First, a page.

Prior to last week, you could only rate talks using the mobile site—no commenting allowed. Using some code we wrote as part of the widget launch, though, you’re now able to comment and rate talks at the same time.
We’ve also made the mobile site easier to access. Prior to these recent efforts, only visitors to the site’s homepage were redirected to the mobile site, even though most of our visitors come directly to talk and speaker pages. We’ve changed this so that all mobile users are now shown the mobile site, with an option in the footer to toggle between the two views.
So check out the mobile site. We think it’s a great way to leave feedback when you’re away from your computer or the conference wifi is flaking out.
Until this point on SpeakerRate, if you have given the same talk multiple times at different events or locations, you have had to enter all your information over again for each talk. But thanks to some valuable feedback from users and a speedy development team, that is no longer the case. Any user will now have the ability to duplicate their own talk and enter any new information such as date and location. This should make it much easier for speakers to keep their resume of talks up to date. So go ahead, duplicate away!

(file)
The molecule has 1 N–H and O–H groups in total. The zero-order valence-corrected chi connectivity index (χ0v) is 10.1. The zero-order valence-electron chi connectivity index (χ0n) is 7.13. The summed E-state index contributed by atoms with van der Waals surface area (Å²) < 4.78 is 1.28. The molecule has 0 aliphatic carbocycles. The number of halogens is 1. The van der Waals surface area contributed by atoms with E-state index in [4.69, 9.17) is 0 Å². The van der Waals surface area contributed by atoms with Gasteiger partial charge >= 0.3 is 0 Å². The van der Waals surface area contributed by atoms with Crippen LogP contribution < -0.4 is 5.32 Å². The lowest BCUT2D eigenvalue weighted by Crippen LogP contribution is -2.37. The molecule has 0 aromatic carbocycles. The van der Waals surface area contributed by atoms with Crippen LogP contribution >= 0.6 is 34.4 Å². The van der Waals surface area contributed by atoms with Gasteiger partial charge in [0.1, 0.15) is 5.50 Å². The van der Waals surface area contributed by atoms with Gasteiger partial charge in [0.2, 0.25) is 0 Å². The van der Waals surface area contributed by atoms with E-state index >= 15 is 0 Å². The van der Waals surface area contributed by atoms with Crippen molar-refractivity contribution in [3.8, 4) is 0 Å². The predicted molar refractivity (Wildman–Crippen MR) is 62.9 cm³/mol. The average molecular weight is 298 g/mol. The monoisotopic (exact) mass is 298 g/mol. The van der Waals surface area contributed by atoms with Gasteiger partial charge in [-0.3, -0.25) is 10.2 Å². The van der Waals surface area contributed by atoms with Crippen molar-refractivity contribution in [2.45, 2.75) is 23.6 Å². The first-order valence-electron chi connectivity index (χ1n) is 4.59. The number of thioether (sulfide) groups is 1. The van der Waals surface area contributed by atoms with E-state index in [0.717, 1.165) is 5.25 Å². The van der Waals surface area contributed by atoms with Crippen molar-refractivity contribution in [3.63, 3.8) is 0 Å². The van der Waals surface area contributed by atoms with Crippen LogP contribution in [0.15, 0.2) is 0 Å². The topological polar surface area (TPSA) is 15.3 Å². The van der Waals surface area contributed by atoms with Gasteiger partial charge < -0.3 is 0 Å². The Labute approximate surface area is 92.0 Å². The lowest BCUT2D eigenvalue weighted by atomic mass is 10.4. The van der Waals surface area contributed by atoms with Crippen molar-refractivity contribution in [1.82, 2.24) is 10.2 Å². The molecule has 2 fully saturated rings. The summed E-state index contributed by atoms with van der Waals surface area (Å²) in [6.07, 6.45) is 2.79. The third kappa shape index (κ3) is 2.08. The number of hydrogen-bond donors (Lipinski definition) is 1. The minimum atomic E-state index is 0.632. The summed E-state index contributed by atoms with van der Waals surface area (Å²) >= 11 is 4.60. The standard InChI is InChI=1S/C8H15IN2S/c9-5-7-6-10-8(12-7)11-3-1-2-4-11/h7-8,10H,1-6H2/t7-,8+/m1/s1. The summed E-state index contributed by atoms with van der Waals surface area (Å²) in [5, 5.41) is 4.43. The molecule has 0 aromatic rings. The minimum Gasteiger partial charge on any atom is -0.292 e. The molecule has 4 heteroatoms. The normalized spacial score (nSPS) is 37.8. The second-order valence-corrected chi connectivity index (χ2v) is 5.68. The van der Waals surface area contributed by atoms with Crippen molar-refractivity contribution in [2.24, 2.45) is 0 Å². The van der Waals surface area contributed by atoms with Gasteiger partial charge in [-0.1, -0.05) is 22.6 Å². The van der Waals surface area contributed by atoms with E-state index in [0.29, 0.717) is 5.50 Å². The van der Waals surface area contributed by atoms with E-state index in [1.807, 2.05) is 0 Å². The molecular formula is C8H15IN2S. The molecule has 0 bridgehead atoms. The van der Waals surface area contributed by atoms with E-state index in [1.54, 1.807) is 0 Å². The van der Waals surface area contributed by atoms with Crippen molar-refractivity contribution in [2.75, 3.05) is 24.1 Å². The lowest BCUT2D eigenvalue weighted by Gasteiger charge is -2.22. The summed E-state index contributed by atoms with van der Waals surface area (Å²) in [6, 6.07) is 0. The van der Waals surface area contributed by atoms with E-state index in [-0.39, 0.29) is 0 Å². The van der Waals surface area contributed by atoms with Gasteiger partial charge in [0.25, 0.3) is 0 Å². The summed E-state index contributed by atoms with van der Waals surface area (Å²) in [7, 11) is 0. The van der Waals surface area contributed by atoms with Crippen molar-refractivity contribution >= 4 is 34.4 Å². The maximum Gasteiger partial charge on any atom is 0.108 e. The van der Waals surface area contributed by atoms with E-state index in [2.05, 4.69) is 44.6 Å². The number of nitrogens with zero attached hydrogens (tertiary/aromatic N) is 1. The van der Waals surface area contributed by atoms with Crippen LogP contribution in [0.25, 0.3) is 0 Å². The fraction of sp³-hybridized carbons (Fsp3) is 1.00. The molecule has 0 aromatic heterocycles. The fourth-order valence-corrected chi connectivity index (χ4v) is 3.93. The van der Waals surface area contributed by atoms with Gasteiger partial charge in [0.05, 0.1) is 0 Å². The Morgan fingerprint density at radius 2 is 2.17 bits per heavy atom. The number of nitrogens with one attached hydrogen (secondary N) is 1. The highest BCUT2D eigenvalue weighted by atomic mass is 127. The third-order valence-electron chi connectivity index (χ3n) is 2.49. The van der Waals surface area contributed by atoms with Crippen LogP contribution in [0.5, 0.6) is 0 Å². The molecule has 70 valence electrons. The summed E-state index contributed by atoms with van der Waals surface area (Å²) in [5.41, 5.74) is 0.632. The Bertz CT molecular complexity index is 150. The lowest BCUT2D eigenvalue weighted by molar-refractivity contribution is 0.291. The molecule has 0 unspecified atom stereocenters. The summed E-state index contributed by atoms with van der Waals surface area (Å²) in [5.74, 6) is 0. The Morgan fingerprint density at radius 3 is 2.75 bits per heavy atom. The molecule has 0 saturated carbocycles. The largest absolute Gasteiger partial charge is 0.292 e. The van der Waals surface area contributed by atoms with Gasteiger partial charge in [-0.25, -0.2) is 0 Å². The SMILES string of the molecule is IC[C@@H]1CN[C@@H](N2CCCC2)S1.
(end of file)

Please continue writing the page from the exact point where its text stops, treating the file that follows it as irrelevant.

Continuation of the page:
For some time, the SpeakerRate team has been working on how to make rating and commenting on talks accessible for more users. Last month we saw access and activity open up by no longer requiring registration for rating or commenting on talks. Today, we take a step further. For any talk, you will now be able to export rating and commenting functionality to your own site. This is a feature that numerous conference organizers and users have requested. As feedback and ideas from our users are always valued, we listened closely and have worked hard to release such a widget.
In order to access the widget for a talk, you will either need to be the creator or a speaker associated with the talk. You can find the widget html on the right sidebar of the talk page underneath the time and location. Copy this code and paste it wherever html can be used.